Budayr v. State of Michigan

Filing 25

ORDER - The court GRANTS defendant's motion to dismiss for lack of subject matter jurisdiction. [DE12]. Plaintiff's motion for summary judgment is DENIED. [DE10]. The clerk is DIRECTED to close this case. Signed by District Judge Louise Wood Flanagan on 12/7/2017. (Collins, S.)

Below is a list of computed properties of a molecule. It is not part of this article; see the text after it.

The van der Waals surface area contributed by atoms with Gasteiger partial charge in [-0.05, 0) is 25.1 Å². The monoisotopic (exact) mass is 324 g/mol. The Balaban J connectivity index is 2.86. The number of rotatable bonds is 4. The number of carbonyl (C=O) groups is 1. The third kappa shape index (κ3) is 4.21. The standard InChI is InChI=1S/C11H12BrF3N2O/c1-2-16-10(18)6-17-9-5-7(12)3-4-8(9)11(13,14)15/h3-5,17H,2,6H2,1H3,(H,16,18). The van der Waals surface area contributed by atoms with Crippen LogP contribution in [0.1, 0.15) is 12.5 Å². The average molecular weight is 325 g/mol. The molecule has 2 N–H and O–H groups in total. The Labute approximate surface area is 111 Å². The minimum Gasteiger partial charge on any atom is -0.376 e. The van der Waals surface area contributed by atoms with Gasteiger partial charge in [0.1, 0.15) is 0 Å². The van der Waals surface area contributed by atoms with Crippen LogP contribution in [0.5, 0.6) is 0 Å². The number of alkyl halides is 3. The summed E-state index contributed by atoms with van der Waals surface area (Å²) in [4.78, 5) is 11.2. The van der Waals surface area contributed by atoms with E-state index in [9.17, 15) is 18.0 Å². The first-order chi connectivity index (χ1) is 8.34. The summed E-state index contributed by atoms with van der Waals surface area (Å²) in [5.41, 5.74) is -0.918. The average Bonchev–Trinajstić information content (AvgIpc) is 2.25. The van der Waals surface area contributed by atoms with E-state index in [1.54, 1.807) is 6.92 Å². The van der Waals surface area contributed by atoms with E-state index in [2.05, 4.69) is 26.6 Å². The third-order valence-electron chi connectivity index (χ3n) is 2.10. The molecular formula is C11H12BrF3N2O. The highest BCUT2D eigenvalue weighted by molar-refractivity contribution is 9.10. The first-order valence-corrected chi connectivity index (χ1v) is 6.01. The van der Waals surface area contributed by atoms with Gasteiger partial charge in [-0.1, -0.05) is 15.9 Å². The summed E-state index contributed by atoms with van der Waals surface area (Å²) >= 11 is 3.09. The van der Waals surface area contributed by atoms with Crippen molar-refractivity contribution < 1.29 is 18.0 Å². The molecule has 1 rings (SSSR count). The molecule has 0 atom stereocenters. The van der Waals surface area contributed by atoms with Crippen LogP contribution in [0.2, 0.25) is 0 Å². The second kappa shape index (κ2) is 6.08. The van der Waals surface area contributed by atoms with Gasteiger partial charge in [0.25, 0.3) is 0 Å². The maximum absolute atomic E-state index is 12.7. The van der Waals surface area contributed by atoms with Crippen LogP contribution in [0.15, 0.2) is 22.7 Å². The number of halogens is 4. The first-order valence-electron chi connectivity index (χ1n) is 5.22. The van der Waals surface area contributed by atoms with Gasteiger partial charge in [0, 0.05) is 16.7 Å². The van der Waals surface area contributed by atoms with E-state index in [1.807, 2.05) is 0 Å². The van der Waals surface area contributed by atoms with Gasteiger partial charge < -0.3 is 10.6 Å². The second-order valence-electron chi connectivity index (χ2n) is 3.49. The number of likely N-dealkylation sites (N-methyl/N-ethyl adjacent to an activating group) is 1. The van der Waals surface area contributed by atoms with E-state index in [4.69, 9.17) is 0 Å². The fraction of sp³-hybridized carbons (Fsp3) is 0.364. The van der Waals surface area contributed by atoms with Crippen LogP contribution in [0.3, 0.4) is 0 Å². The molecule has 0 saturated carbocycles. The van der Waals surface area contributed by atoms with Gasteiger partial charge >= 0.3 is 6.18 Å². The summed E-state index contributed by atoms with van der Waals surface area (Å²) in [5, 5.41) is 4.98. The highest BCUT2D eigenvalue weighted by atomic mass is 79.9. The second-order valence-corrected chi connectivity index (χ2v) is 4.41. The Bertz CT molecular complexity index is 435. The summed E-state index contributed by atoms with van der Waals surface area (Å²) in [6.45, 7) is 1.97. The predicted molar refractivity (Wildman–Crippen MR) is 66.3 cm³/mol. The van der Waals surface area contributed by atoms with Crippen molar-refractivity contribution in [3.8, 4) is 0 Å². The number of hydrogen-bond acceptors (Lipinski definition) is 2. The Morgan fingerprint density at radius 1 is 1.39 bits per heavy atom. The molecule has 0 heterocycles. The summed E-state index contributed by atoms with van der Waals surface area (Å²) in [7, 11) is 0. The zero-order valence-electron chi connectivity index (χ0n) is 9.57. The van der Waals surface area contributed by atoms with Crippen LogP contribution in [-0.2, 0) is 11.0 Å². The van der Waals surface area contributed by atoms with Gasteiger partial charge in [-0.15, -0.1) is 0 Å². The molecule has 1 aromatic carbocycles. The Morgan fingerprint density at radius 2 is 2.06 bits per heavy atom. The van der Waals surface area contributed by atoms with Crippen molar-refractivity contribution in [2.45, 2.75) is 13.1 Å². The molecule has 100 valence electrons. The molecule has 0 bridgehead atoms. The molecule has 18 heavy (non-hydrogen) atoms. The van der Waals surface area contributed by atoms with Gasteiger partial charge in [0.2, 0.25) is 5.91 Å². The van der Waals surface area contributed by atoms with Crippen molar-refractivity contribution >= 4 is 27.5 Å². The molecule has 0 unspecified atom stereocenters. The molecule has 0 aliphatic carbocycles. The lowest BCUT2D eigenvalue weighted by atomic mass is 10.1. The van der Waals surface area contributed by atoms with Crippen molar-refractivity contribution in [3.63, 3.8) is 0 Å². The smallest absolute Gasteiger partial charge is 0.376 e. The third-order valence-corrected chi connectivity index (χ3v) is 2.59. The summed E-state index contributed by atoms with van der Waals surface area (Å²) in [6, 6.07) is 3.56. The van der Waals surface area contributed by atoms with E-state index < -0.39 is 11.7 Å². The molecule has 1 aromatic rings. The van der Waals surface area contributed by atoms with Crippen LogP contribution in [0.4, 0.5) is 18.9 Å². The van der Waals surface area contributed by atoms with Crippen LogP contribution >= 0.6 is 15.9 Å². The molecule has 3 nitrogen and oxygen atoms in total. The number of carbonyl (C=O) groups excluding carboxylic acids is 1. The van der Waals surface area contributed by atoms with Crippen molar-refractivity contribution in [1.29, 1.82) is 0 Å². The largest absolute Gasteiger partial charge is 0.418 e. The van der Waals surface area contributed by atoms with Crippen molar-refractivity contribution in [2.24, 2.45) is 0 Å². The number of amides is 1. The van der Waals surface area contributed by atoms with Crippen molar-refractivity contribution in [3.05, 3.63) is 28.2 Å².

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IN THE UNITED STATES DISTRICT COURT FOR THE EASTERN DISTRICT OF NORTH CAROLINA WESTERN DIVISION No. 5:17-CV-327-FL ABDULFATTAH BUDAYR, Plaintiff, v. STATE OF MICHIGAN, Department of Licensing and Regulatory Affairs; Bureau of Professional Licensing, Defendant.1 ) ) ) ) ) ) ) ) ) ) ) ) ) ORDER This matter is before the court on plaintiff’s motion for summary judgment pursuant to Federal Rule of Civil Procedure 56, (DE 10), and defendant’s motion to dismiss pursuant to Rules12(b)(1), 12(b)(2), 12(b)(3), and 12(b)(6), (DE 12). The issues raised are ripe for ruling. For the following reasons, the court denies plaintiff’s motion, grants motion of defendant, and dismisses the complaint for lack of jurisdiction. STATEMENT OF THE CASE Plaintiff, proceeding pro se, filed a complaint on July 3, 2017, seeking an order from this court pursuant to N.C. Gen. Stat. Ann. § 15A-145.5 2 and, based on the Full Faith and Credit clause 1 Defendant is the bureau of professional licensing within the Michigan department of licensing and regulatory affairs, formerly the Michigan department of community health. (DE 14 at 4). 2 This statute provides that “[a]ny other applicable State or local government agency shall expunge from its records entries made as a result of the conviction ordered expunged under this section upon receipt from the petitioner of an order entered pursuant to this section. The agency shall also vacate any administrative actions taken against a person whose record is expunged under this section as a result of the charges or convictions expunged.” N.C. Gen. Stat. Ann. § 15A-145.5(f) (“North Carolina expunction statute”). of the United States Constitution, requiring defendant to refrain from posting on its website the disciplinary action taken against plaintiff concerning his Michigan pharmacy license and to vacate the same disciplinary action which was based on charges or convictions that have been expunged. (DE 1). Plaintiff’s complaint, filed using an Administrative Office of the Court Form, asserts the basis of this court’s jurisdiction as “federal question.” (Compl. (DE 1 at 3)). When asked to provide the specific federal authority for the basis of jurisdiction, plaintiff relies on Section 1 of Article IV of the United States Constitution, prescribing in part that “Full Faith and Credit shall be given in each State to the public Acts, Records, and judicial Proceedings of every other State.” U.S. Const. art. IV, § 1 (“Full Faith and Credit Clause”). On July 26, 2017, plaintiff filed the instant motion for summary judgment, wherein he argues that pursuant to the North Carolina expunction statute and the Full Faith and Credit Clause, defendant must remove from its website the disciplinary action taken against plaintiff concerning his Michigan pharmacy license and vacate the disciplinary action against plaintiff taken by defendant. On July 27, 2017, defendant filed the instant motion to dismiss, arguing in part that plaintiff is a private citizen suing a state department and therefore plaintiff’s claims are barred under the Eleventh Amendment to the United States Constitution and, accordingly, this court lacks subject matter jurisdiction.3 STATEMENT OF FACTS The relevant facts taken in light most favorable to plaintiff may be summarized as follows. 3 Plaintiff and defendant rely on multiple documents in support of their respective motions. However, because plaintiff has failed to allege facts upon which subject matter jurisdiction can be based, the court need not need not consider materials outside the pleadings. See Adams v. Bain, 697 F.2d 1213, 1219 (4th Cir.1982). 2 Plaintiff lives in North Carolina. (Compl. (DE 1) at 1). Defendant is the bureau of professional licensing for the state of Michigan. (Id. at 2). Defendant placed an order of summary suspension on plaintiff’s pharmacist license on June 18, 2004 based on a misdemeanor conviction plaintiff received in North Carolina. (Id. at 4; DE 11 at 4, 15-42). On October 28, 2016, plaintiff obtained an expunction of his North Carolina misdemeanor conviction in accordance with the North Carolina expunction statute. (DE 11 at 4, 43-44). Plaintiff notified defendant that plaintiff’s misdemeanor had been expunged, but defendant denied plaintiff’s request to expunge from defendant’s records entries made as a result of the conviction and to vacate the disciplinary action taken against petitioner’s license, stating that the North Carolina expunction order is not binding on defendant. (Id. at 4, 45). DISCUSSION A. Standard of Review A Rule 12(b)(1) motion challenges the court’s subject matter jurisdiction, and the plaintiff bears the burden of showing that federal jurisdiction is appropriate when challenged by the defendant. McNutt v. Gen. Motors Acceptance Corp., 298 U.S. 178, 189 (1936); Adams, 697 F.2d at 1219.4 Where, as here, the moving party contends that the complaint “simply fails to allege facts upon which subject matter jurisdiction can be based,” then “all facts alleged in the complaint are assumed true.” Adams, 697 F.2d at 1219. “Where the jurisdictional facts are intertwined with the facts central to the merits of the dispute . . . the entire factual dispute is appropriately resolved only by a proceeding on the merits,” and Rule 12(b)(1) is “an inappropriate basis” to grant dismissal. 4 Because the court determines it lacks jurisdiction, it is unnecessary to address defendant’s other arguments for dismissal including lack of person jurisdiction over defendant pursuant to Rule 12(b)(2) and for improper venue pursuant to Rule 12(b)(3). For similar reasons, it is unnecessary to address plaintiff’s arguments found in plaintiff’s motion for summary judgment. 3 Adams, 697 F.2d at 1219–20. A motion to dismiss under Rule 12(b)(6) tests the legal sufficiency of the complaint but “does not resolve contests surrounding the facts, the merits of a claim, or the applicability of defenses.” Republican Party of N.C. v. Martin, 980 F.2d 943, 952 (4th Cir.1992); see also Edwards v. City of Goldsboro, 178 F.3d 231, 243–44 (4th Cir.1999). A complaint states a claim under 12(b)(6) if it contains “sufficient factual matter, accepted as true, to ‘state a claim to relief that is plausible on its face.’” Ashcroft v. Iqbal, 556 U.S. 662, 678 (2009) (quoting Bell Atl. Corp. v. Twombly, 550 U.S. 544, 570 (2007)). “Asking for plausible grounds ... does not impose a probability requirement at the pleading stage; it simply calls for enough facts to raise a reasonable expectation that discovery will reveal [the] evidence” required to prove the claim. Twombly, 550 U.S. at 556. In evaluating the complaint, the “court accepts all well-pled facts as true and construes these facts in the light most favorable to the plaintiff,” but does not consider “legal conclusions, elements of a cause of action, . . . bare assertions devoid of further factual enhancement[,] . . . unwarranted inferences, unreasonable conclusions, or arguments.” Nemet Chevrolet, Ltd. v. Consumeraffairs.com, Inc., 591 F.3d 250, 255 (4th Cir. 2009) (citations omitted). When considering a Rule 12(b)(6) motion, a court must keep in mind the principle that “a pro se complaint, however inartfully pleaded, must be held to less stringent standards than formal pleadings drafted by lawyers.” Erickson v. Pardus, 551 U.S. 89, 94 (2007) (quoting Estelle v. Gamble, 429 U.S. 97, 106 (1976)); Noble v. Barnett, 24 F.3d 582, 587 n. 6 (4th Cir.1994). Nevertheless, Erickson does not undermine the requirement that a pleading contain “more than labels and conclusions.” Giarratano v. Johnson, 521 F.3d 298, 304 n. 5 (4th Cir. 2008) (quoting 4 Twombly, 550 U.S. at 555). B. Analysis The Fourth Circuit has not definitively ruled on whether dismissal on Eleventh Amendment grounds is properly based on Rule 12(b)(1) or 12(b)(6). See Andrews v. Daw, 201 F.3d 521, 525 n. 2 (4th Cir. 2000). The distinction is not material where, as here, a defendant “contend[s] that a complaint simply fails to allege facts upon which subject matter jurisdiction can be based,” in which case “all the facts alleged in the complaint are assumed to be true and the plaintiff, in effect, is afforded the same procedural protection as he would receive under a Rule 12(b)(6) consideration.” Adams, 697 F.2d at 1219; see Kerns v. United States, 585 F.3d 187, 192-93 (4th Cir. 2009). The Eleventh Amendment provides that “[t]he judicial power of the United States shall not be construed to extend to any suit in law or equity, commenced or prosecuted against one of the United States by citizens of another state, or by citizens or subjects of any foreign state.” U.S. Const., Amend. XI. In addition to the States themselves, the Eleventh Amendment shields non-consenting state agencies and departments from suits by private individuals in federal court. Pennhurst State Sch. & Hosp. v. Halderman, 465 U.S. 89, 100 (1984). Defendant is one such “instrumentality.” See, e.g., Abick v. State of Michigan, 803 F.2d 874, 876 (6th Cir.1986) (“The law is clear that Michigan and its agency . . . under the eleventh amendment, are immune from an action for damages or injunctive relief in federal court.”) There are three exceptions to the Eleventh Amendment’s bar against suits. Lee–Thomas v. Prince George’s Cnty. Pub. Schs., 666 F.3d 244, 248-49 (4th Cir. 2012). The first applies when an individual sues “for prospective injunctive relief against state officials acting in violation of federal law.” Id. (emphasis added)(quoting Frew ex rel. Frew v. Hawkins, 540 U.S. 431, 437 (2004)). This 5 exception does not apply here, because the complaint does not name as defendants any state official. See Lee–Thomas, 666 F.3d at 249. Second, Congress may abrogate Eleventh Amendment immunity without state consent by both “unequivocally intend[ing] to do so and act[ing] pursuant to a valid grant of constitutional authority.” Id. (quoting Bd. of Trustees of Univ. of Ala. v. Garrett, 531 U.S. 356, 363 (2001)); Litman v. George Mason Univ., 186 F.3d 544, 549 (4th Cir.1999). In doing so, Congress acts under the authority of section 5 of the Fourteenth Amendment. Litman, 186 F.3d at 550. Plaintiff argues that defendant’s sovereign immunity has been abrogated under the Fourteenth Amendment, but provides no other support for this argument other than noting defendant has an obligation to maintain correct records. (DE 18 at 2). Absent congressional action as here, this exception does not apply. Third, a state may waive its immunity in federal court. Lee–Thomas, 666 F.3d at 249. Here, plaintiff is incorrect that“state sovereign immunity does not extend to cases where a plaintiff alleges the state’s action is in violation of the federal constitution” or that defendant has waived sovereign immunity via Mich. Comp. Laws § 24.301. (DE 18 at 1). Mich. Comp. Laws § 24.301 provides that when a person aggrieved by a final decision of an agency in the state of Michigan has exhausted all administrative remedies available within the agency, they may obtain direct review of that decision in Michigan courts. Mich. Comp. Laws § 24.301. This law does address Eleventh Amendment waiver of the state of Michigan and its departments to submit to federal suit in the state of North Carolina, much less provide a clear and unequivocal waiver of said immunity. See Atascadero State Hosp. v. Scanlon, 473 U.S. 234, 241 (1985) (“[I]n order for a state statute or constitutional provision to constitute a waiver of Eleventh Amendment immunity, it must specify the State’s intention to 6 subject itself to suit in federal court.”); see also Williams v. Mich. Bd. of Dentistry, 39 Fed. Appx. 147, 148–49 (6th Cir. 2002) (holding that claims against Michigan agency defendants were barred by sovereign immunity under the Eleventh Amendment); Proctor v. Bd. of Med., No. 1:16-CV-82, 2017 WL 2972253, at *4 (W.D. Mich. Apr. 13, 2017 ) (holding that claims against Michigan department of licensing and regulatory affairs, bureau of professional licensing are barred by sovereign immunity under the Eleventh Amendment). Even if plaintiff’s claims are not barred by sovereign immunity, plaintiff has failed to invoke federal question jurisdiction because defendant solely relies on the Full Faith and Credit Clause of the United States Constitution. See Thompson v. Thompson, 484 U.S. 174, 182-83 (1988) (“. . . the Full Faith and Credit Clause, in either its constitutional or statutory incarnations, does not give rise to an implied federal cause of action) (citing Minnesota v. Northern Securities Co., 194 U.S. 48 (1904) (The Full Faith and Credit Clause “only prescribes a rule by which courts, Federal and state, are to be guided . . . the clause has nothing to do with the conduct of individuals or corporations; and to invoke the rule which it prescribes does not make a case arising under the Constitution or laws of the United States.”)). CONCLUSION Based on the foregoing, the court GRANTS defendant’s motion to dismiss for lack of subject matter jurisdiction. (DE 12). Plaintiff’s motion for summary judgment is DENIED. (DE 10). The clerk is DIRECTED to close this case. SO ORDERED, this the 7th day of December, 2017. _______________________ LOUISE W. FLANAGAN United States District Judge 7